The University of Chicago’s Independent Student Newspaper since 1892

Chicago Maroon

The University of Chicago’s Independent Student Newspaper since 1892

Chicago Maroon

The University of Chicago’s Independent Student Newspaper since 1892

Chicago Maroon

Aaron Bros Sidebar

Dear First-Years: The World Has Slowed Down. So Can We.

The Maroon Editorial Board urges incoming students to prioritize rest and community-building as they begin their time at UChicago—not just academics.
Christine Schmidt
An O-week procession.

Dear First-Years,

These are, as you may have heard, unprecedented times.

There’s a global economic downturn, national conventions have been reduced to virtual livestreams, and the urgency with which many of us used to bustle about our day has been put on hold. As we’re living through history, we’re discovering that our world isn’t built to function at full speed during a pandemic. 

Neither are you.

UChicago can be a beautiful and delightfully eccentric place—read: uncommon admissions essays, niche student interests, and Scav—but it can also be a demanding one. Our school, for better or for worse, is known for its “grind culture”; in 2016, Business Insider ranked us the second most hardworking school in the nation.

As we enter a quarter that promises unique strains, we must be mindful of the effect this ethos of productivity has on us. This quarter more than ever, we must give ourselves permission to rest.

Grind culture takes many forms at UChicago. It manifests as “academic one-upmanship” and the nagging urge many of us feel during quarantine to do something productive—anything. Workaholism can even seep into our social lives, when our desire for companionship morphs into a fixation on being socially productive and popular.

As Derek Thompson wrote in The Atlantic, at elite institutions like ours, work has evolved from a means of material production to a means of identity production. Work has become “workism,” “a kind of religion, promising identity, transcendence, and community.”

While the roots of workaholism are too deep to address in a single quarter, there are steps we can take to mitigate its worst effects. We can commit to seeking out help when we need it from peers, tutors, TAs, or professors. We can prevent burnout and chronic overbooking by actively scheduling time for relaxation. We can be mindful of moments when a workaholic impulse arises and seek to quell these over time.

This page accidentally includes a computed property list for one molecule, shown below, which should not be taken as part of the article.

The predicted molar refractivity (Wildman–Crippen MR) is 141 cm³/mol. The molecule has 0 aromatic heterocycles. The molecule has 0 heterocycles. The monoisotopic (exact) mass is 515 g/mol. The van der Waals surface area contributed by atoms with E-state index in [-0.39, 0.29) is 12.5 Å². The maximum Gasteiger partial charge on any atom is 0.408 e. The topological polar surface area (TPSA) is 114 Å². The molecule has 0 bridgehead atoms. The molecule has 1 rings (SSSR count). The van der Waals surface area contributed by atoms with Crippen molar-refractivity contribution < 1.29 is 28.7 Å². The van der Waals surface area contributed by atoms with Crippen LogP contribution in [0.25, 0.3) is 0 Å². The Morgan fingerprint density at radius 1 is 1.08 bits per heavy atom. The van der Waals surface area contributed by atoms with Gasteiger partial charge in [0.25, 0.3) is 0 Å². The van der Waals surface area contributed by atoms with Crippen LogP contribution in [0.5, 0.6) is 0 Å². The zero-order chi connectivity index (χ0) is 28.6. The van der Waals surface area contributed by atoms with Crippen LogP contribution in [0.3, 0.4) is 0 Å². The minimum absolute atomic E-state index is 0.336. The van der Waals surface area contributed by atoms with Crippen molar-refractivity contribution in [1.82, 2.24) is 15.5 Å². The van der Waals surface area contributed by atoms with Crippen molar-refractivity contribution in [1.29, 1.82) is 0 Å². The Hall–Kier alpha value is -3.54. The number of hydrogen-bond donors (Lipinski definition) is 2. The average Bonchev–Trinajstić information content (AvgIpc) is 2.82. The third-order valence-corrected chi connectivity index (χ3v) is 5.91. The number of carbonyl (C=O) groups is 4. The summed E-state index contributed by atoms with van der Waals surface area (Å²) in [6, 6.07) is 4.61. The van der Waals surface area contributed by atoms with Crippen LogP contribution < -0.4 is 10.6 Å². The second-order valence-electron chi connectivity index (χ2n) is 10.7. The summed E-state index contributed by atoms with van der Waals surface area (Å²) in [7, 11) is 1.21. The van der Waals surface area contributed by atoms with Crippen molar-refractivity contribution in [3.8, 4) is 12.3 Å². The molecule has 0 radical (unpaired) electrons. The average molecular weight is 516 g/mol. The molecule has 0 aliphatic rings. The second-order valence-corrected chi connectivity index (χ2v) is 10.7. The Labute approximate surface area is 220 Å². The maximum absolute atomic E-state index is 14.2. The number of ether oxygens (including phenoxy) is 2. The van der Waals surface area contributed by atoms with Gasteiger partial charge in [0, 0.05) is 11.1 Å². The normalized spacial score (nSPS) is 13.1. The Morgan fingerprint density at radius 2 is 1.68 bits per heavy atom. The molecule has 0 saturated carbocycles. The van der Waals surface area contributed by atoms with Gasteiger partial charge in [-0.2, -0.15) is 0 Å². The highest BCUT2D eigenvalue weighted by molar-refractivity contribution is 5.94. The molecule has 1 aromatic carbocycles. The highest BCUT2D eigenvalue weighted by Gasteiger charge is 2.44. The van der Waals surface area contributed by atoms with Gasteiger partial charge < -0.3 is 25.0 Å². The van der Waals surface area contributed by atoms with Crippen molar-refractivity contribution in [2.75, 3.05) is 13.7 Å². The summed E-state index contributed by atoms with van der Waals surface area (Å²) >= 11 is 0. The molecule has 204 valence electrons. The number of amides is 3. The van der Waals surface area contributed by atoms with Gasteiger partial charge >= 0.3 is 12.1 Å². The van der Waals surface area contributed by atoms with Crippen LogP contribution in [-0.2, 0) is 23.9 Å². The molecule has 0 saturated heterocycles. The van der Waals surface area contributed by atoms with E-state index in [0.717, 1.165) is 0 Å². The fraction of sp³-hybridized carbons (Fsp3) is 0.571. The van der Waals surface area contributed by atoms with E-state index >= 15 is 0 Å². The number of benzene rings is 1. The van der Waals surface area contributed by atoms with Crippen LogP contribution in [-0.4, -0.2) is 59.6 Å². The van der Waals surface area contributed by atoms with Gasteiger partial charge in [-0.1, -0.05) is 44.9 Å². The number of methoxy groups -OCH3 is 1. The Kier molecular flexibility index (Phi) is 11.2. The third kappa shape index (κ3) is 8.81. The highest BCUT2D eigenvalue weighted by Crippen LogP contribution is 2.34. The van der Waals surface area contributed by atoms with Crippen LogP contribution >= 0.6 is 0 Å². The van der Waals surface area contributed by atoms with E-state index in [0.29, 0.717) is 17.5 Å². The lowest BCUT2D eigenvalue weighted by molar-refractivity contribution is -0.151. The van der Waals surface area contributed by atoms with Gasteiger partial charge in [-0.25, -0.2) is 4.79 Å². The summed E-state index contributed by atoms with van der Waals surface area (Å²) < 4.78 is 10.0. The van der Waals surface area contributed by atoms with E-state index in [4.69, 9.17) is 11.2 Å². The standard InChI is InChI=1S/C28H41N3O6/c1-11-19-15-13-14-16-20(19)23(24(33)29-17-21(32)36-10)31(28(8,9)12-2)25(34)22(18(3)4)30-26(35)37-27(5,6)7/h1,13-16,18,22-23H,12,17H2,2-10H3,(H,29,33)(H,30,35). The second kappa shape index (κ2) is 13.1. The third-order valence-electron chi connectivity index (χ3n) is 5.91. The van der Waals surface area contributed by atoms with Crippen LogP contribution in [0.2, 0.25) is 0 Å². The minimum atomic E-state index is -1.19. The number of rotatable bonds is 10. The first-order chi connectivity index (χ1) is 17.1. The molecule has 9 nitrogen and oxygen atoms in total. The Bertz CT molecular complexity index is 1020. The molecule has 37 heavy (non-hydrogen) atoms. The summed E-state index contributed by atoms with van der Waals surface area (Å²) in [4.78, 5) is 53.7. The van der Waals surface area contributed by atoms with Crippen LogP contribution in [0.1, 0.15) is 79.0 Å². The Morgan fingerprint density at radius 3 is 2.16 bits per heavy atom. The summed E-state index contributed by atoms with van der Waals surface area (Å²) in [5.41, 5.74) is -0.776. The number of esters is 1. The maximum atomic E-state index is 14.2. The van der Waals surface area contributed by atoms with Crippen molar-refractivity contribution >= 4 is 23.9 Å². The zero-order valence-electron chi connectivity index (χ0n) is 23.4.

But thankfully, one of the most effective remedies for workist culture is something that our campus offers in abundance: community.

We know how it feels to be anxiously facing months of uncertainty. When the pandemic hit, we played the role of both students and journalists, covering the chaos around us while still reacting to it ourselves. Ultimately, what got us through those difficult moments were social support networks, like ours here at The Maroon

Here are some activities being offered this quarter that we think might help us stay connected to one another, despite being physically apart.

To refine your rest or spiritual practice…

To just have fun…

To find community through common interests…

To stay musically active…

To tap into your introspective side…

To bond over shared identity or culture…

To stay sporty….

The ability to rest is a privilege that not all students are equally able to pursue, and an individual rest practice is no substitute for the difficult work of addressing a larger paradigm that values productivity over well-being. But even this, the work of bettering our world, requires a well-rested generation of thinkers and change-makers. 

Give yourself permission to do however much or little you feel inclined to do this quarter. If keeping your nose to the grindstone during a pandemic feels traumatic and taxing, that’s okay. If you feel energized and ready to explore your interests, that’s okay too. And if you aren’t sure how to feel, and you just need a moment to breathe, then welcome to the club.

Take this quarter to go easy on yourself, to “treat your calendar as a sacred text,” and to tend to the relationships that will make up the core of your college experience. Because in 2020, a year only fully captured by the word “unprecedented,” self-compassion and social connection will pay higher dividends than a few extra hours burning the midnight oil.

With love,

The Maroon Editorial Board

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Maroon Editorial Board

Board Members

Solana Adedokun

Elena Eisenstadt

Cherie Fernandes

Michael McClure

Eva McCord

Naina Purushothaman

Kayla Rubenstein

Anu Vashist


The Editorial Board publishes editorials that represent The Maroon's institutional voice. Seven to 10 voting-eligible members of The Maroon compose the Board. The editor-in-chief runs the editorial board, and the managing editor is required to be a member. Each member of the Board has equal voting power. No more than three members of the Editorial Board may dissent from a published editorial. If more than three members dissent, the editorial may not be published. Dissenters are entitled but not required to explain the reason(s) for their dissent at the end of the editorial. 

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